Is US now stuck with irrational pessimism?
In some ways, today's swoon looks like the flip side of 1996's 'exuberance.'
Now, with the US stuck in one of the worst bear markets in postwar history, the opposite seems to be true. Since Sept. 15, the Dow Jones Industrial Average has closed down more than 500 points on seven separate occasions. Two weeks ago, the averages were down nearly half from their peak. Brokers report thousands of Americans are closing their accounts, fed up with a market that has made their 401(k) accounts look like 201(k)s.
So is this the era of irrational pessimism? It's a hard question because there are so many uncertainties surrounding the future direction of the economy and consequently the direction of corporate earnings. If the economy spirals down next year, today's stock prices may look reasonable. If the economy's landing is softer, perhaps the pessimism is overdone.
One thing is clear: It's the era of uncertainty.
Take the economy, for example. Economists expect it will still be in recession in the first half of next year. But they're unsure if that will still be true in the second half.
"We're getting a better feel for the shape of the economy, but it's still not very good," says Mr. Dickson.
Key question mark: layoffs
One of the big unknowns: How high will the unemployment rate climb?
On Friday, the Labor Department will release the jobs numbers for November. The consensus forecast is for a loss of about 325,000 jobs and an unemployment rate of 6.8 percent. But future months will be much worse, say some forecasters. "There could be horrible job losses in the next two months," says Charles Knott, founder of Knott Capital in Exton, Pa.
Big job losses, he notes, can become dangerous to the economy as they lead to a "vicious circle," where companies see demand fall and then have to lay off more workers. An example of the pessimism: predictions for a double-digit unemployment rate. He doubts it will get that bad but says he will be watching the weekly new unemployment claims data. Currently, claims are running at an average of 518,000 over the last four weeks.
"If it gets up to 580,000 or 600,000 per week, it would show me there is too much momentum there and we need more stimulus," says Mr. Knott.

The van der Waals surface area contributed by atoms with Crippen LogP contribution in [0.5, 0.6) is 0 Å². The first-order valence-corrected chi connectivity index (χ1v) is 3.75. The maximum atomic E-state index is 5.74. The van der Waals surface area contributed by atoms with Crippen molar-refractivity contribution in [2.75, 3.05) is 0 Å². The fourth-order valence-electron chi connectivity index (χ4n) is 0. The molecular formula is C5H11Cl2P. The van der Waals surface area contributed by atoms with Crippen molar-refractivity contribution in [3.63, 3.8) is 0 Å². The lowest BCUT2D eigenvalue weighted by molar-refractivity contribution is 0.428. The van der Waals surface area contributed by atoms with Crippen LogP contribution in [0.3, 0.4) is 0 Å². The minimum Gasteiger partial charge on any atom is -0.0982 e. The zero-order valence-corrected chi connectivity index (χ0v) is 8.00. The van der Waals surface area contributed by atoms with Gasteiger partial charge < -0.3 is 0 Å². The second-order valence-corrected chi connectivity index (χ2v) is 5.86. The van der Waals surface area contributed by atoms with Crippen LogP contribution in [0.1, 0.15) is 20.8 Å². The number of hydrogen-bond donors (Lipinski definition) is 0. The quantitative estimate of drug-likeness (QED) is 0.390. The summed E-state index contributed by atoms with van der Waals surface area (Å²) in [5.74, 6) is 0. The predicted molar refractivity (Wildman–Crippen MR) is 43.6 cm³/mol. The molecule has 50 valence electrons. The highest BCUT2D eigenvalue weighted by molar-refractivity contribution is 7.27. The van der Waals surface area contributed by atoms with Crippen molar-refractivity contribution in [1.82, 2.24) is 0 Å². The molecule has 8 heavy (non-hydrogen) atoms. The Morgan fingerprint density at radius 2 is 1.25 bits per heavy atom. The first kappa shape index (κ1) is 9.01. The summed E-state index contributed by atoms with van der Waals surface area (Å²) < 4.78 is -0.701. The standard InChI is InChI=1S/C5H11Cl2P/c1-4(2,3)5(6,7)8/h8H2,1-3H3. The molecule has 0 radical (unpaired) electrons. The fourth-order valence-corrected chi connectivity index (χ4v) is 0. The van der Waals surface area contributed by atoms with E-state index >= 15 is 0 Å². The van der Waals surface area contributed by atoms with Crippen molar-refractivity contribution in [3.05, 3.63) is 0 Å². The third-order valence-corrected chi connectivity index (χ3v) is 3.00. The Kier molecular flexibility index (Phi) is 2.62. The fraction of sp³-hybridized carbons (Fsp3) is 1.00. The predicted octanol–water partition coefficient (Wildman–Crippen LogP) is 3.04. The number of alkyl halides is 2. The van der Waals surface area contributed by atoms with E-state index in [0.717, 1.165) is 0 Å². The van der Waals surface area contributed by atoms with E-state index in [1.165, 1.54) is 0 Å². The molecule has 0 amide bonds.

The current situation stands in sharp contrast to 1996, when Mr. Greenspan uttered his "irrational exuberance" line.
Back then, few economists had any doubt about the direction of the economy – it was going to grow. Investors were clambering for shares of technology stocks. The dollar was strong. The future looked rosy.
"Everyone was on the train to happy land," recalls John Lekas, a portfolio manager at Leader Capital Management in Portland, Ore. "Greenspan was saying you might want to get off at the next stop – he was right about that."
One sign of the difference in investment psychology: Wall Street in 1996 was busy raising money for fiber-optic links around the world. This would later lead to a rush of initial public offerings and eventually the growth of companies such as Enron and Global Crossing. Both eventually failed in the dot.com collapse five years later.
This past September, by contrast, saw no new public stock offerings. In October, there was only one. "Essentially, investment banking has dried up in the last 90 days," says Dickson.
Part of this pessimism is related to a "negative feedback loop" that the nation has entered, says economist Richard DeKaser of National City, a Cleveland bank. When the loop is present, investors, business people and many ordinary workers are expecting the worst.
For example, today's low interest rates could be viewed as a potential stimulus to the economy. But some investors think the US has entered a liquidity trap, he says, where low interest rates don't do anything to help the economy – much like Japan in the 1990s.
"I don't agree," he adds, "but when you are in that moment, you are susceptible to feedback loops."
It's an old story – trying to stay out of the way of trampling herds. In 1841, Charles Mackay wrote "Extraordinary Popular Delusions and the Madness of Crowds," a book that detailed 200 years' worth of investment bubbles and schemes.
The stories told by Mr. Mackay "sound like only yesterday, or maybe even today," wrote Peter Bernstein, a financial author and guru, in a forward to a 1996 reprinting of the book.
Will pessimism lead to rebound?
Some investors believe today's extreme pessimism may contain the seeds for recovery – at least in the stock market. "Assume there are 20 people on a deserted island and 19 have sold whatever they have to one person," says Mr. Lekas. "I would think most of the sellers are out of the way." He predicts a massive stock market rally at year's end.
Others aren't so sure. They argue that the pessimism might be warranted.
"We really do have a serious systemic risk and the problem is not irrational," maintains Andre Weisbrod, a Pittsburgh-based financial planner and mutual-fund portfolio manager. "I'm not in a hurry to dive back in even though some companies are screaming 'Buy me, buy me.' "